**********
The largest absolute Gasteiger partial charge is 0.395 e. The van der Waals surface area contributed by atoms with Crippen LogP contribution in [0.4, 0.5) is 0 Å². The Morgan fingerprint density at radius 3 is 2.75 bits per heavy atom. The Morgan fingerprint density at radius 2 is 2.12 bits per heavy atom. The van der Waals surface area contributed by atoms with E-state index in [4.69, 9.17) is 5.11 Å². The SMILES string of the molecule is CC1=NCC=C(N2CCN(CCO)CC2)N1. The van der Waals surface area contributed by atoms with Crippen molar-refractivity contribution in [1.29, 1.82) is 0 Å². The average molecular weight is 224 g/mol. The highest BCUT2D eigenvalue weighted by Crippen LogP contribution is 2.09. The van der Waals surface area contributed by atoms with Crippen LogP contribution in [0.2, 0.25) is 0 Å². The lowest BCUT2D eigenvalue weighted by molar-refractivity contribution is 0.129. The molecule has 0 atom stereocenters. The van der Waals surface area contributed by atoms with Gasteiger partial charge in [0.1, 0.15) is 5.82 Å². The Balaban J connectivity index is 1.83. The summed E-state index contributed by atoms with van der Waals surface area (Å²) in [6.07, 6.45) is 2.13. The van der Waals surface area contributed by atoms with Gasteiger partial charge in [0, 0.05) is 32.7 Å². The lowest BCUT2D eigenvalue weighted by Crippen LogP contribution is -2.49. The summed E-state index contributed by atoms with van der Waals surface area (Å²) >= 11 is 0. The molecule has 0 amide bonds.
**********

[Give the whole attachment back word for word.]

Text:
The largest absolute Gasteiger partial charge is 0.395 e. The van der Waals surface area contributed by atoms with Crippen LogP contribution in [0.4, 0.5) is 0 Å². The Morgan fingerprint density at radius 3 is 2.75 bits per heavy atom. The Morgan fingerprint density at radius 2 is 2.12 bits per heavy atom. The van der Waals surface area contributed by atoms with E-state index in [4.69, 9.17) is 5.11 Å². The SMILES string of the molecule is CC1=NCC=C(N2CCN(CCO)CC2)N1. The van der Waals surface area contributed by atoms with Crippen molar-refractivity contribution in [1.29, 1.82) is 0 Å². The average molecular weight is 224 g/mol. The highest BCUT2D eigenvalue weighted by Crippen LogP contribution is 2.09. The van der Waals surface area contributed by atoms with Crippen LogP contribution in [0.2, 0.25) is 0 Å². The lowest BCUT2D eigenvalue weighted by molar-refractivity contribution is 0.129. The molecule has 0 atom stereocenters. The van der Waals surface area contributed by atoms with Gasteiger partial charge in [0.1, 0.15) is 5.82 Å². The Balaban J connectivity index is 1.83. The summed E-state index contributed by atoms with van der Waals surface area (Å²) in [6.07, 6.45) is 2.13. The van der Waals surface area contributed by atoms with Gasteiger partial charge in [0, 0.05) is 32.7 Å². The lowest BCUT2D eigenvalue weighted by Crippen LogP contribution is -2.49. The summed E-state index contributed by atoms with van der Waals surface area (Å²) >= 11 is 0. The molecule has 0 amide bonds.